My New Mac
Book Review

On December 20, 2011, in Book Review, Macintosh, by Neale Monks

My New Mac
by Wallace Wang
Publisher: 
No Starch Press
Price: Paperback $29.95 (ebook $23.95)
ISBN 9781593273903
xxii + 481 pp


A bit over three years ago I compared two Macintosh books for beginners, David Pogue’s Mac OS X Leopard Edition: The Missing Manual and Wallace Wang’s My New Mac. To cut a long story short, they’re both good books, but aimed at somewhat different audiences. The Missing Manual covers just about every aspect of the Mac operating system, giving power users the information they need to do all sorts of different things. But it doesn’t actually tell a new Mac user what they can do with their computer. To get the most from The Missing Manual, you need to have a fair idea of what you want to do first.

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Publisher: No Starch Press
Series: The Manga Guides
Price: Paperback from $19.95, e-books from $15.95

When I’m not working as a writer, I teach high school biology and physics. Putting together a reading list for young scientists is easy enough for biology thanks to the wide variety of books written about natural history and human biology. But when it comes to physics, outside of astronomy there really isn’t a huge amount to choose from. Relatively few authors have put together accessible books on things like Newtonian mechanics or basic electrical engineering, perhaps because these subjects aren’t particularly photogenic. It’s easy enough to illustrate a book about the stars and planets, but how would you illustrate a book about Newton’s laws of motion?

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Which iPad book is best for you?

Three iPad titles reviewed by guest writer Howard Nemerovski

iPad Made Simple
by Martin Trautschold and Gary Mazo
Apress
ISBN 978-1-4302-3129-5, 703 pages (all grayscale)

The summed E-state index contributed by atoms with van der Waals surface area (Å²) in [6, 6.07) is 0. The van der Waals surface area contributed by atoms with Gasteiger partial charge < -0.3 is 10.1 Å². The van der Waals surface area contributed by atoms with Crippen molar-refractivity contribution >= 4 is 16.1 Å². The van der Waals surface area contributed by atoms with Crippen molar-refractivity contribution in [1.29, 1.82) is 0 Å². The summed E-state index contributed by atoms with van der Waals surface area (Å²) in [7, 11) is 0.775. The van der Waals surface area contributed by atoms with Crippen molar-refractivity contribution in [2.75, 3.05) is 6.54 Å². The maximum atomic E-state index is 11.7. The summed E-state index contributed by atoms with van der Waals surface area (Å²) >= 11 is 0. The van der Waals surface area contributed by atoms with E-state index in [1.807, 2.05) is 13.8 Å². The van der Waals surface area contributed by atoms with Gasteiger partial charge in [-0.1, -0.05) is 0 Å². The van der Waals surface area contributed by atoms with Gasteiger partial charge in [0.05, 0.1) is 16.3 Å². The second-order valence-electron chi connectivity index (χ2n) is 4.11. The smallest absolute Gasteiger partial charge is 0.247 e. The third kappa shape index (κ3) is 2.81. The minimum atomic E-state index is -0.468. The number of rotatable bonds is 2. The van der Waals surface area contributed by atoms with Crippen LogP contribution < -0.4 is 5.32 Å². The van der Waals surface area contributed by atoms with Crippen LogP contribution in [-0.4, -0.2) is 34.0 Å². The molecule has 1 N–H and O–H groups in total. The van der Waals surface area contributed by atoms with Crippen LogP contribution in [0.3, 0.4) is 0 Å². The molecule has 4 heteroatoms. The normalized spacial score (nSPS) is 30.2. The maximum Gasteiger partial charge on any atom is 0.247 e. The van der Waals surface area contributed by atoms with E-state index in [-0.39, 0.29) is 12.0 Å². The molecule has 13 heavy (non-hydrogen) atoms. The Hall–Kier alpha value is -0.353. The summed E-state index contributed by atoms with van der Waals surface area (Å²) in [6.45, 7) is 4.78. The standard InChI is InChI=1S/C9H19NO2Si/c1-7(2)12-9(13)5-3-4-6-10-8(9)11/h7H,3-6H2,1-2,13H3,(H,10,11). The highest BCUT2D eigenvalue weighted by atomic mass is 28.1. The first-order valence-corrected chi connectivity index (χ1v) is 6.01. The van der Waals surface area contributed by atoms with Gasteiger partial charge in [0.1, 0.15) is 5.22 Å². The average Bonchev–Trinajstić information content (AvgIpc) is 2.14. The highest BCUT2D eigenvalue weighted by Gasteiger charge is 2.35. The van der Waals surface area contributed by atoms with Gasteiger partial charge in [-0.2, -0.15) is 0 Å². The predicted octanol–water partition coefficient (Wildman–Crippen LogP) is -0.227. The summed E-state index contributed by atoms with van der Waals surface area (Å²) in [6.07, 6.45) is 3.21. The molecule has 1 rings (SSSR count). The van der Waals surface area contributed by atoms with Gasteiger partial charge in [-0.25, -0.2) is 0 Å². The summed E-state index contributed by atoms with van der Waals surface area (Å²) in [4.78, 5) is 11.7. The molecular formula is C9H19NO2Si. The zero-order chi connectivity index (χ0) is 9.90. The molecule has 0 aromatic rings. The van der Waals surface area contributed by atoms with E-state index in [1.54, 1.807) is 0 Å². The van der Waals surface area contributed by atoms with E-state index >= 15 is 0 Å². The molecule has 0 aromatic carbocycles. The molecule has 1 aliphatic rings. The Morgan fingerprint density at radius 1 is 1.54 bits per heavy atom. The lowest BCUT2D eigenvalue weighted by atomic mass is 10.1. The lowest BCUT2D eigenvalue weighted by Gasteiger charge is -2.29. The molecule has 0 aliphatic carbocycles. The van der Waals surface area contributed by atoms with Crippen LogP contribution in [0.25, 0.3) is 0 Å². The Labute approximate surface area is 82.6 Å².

$29.99 US


My New iPad — A User’s Guide
by Wallace Wang
No Starch Press
ISBN 978-1-59327-275-3, 346 pages (all grayscale)
$24.95 US, $31.95 CN


iPad the missing manual
by J. D. Biersdorfer
O’Reilly / Pogue Press
ISBN 978-1-44938784-6, 299 pages (full color) plus missing CD


Our guest reviewer Howard Nemerovski explains why one of these three titles will serve you well as a guide to becoming a power iPadder. Take it away, Howard.

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The Artist’s Guide to GIMP Effects
Book Review

On December 17, 2007, in Book Review, by Neale Monks


The Artist’s Guide to GIMP Effects
Michael J. Hammel

Published: No Starch Press
ISBN 978-1-59327-153-4
Paperback, 360 pages, $44.95

GIMP, or the GNU Image Manipulation Program to give it its proper name, is a graphics-editing program broadly similar to Adobe Photoshop in terms of functionality. The GIMP is an open source program that can be freely downloaded and installed on most computers, including maps. But on the downside it doesn’t come with a manual, so figuring out how to use GIMP can be tricky.

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Ending spam by Jonathan A. Zdziarski
Book Review

On August 29, 2005, in Book Review, by David K Every


Ending spam: Bayesian content filtering and the art of statistical content filtering
by Jonathan A. Zdziarski

No Starch Press
ISBN: 1593270526
Price: $39.99 U.S.

In case you haven’t noticed, I agreed to many book reviews. I enjoy reading and learning, so the idea of free books appeals to me. Especially on topics I enjoy; and Spam has always been an interest of mine.

First, I must say that Johnathan Zdzarski picked a great publisher. Many publishers just throw promo copies of books to the four winds to fulfill their contractual obligations, or count on their name or the brand recognition of the book series, and you never hear from them again. Not with No Starch Press. Patricia Witkin does her job and was all over me, making sure I did my review, and available for input. Some writers get whiney about a publisher holding their feet to the fire; but I am in awe, that in this jaded world, there are people like her doing her job so well. Seriously, if I put out my own technical book, I’m going to target them first — even if they aren’t the largest publisher, they do their job of promotion.

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Apple Confidential 2.0 – Book Review

On March 1, 2004, in Book Review, by Russ Walkowich

Apple Confidential 2.0- The Definitive History of the World’s Most Colorful Company
by Owen W. Linzmayer
No Starch Press
ISBN 1-59327-010-0
$19.95 U.S., $29.95 CN
323 pages

Back in 2000, I had the pleasure of reading and reviewing Mr. Linzmayer’s first Apple Confidential book, and thought that he had done an outstanding job of presenting the visible and the behind-the-scenes story of Apple Computer. Mr. Linzmayer, a freelance writer and author, had taken his time to delve into the depths of the company that we all love to hate and produced a great book that worked to explain the mysteries of Apple.

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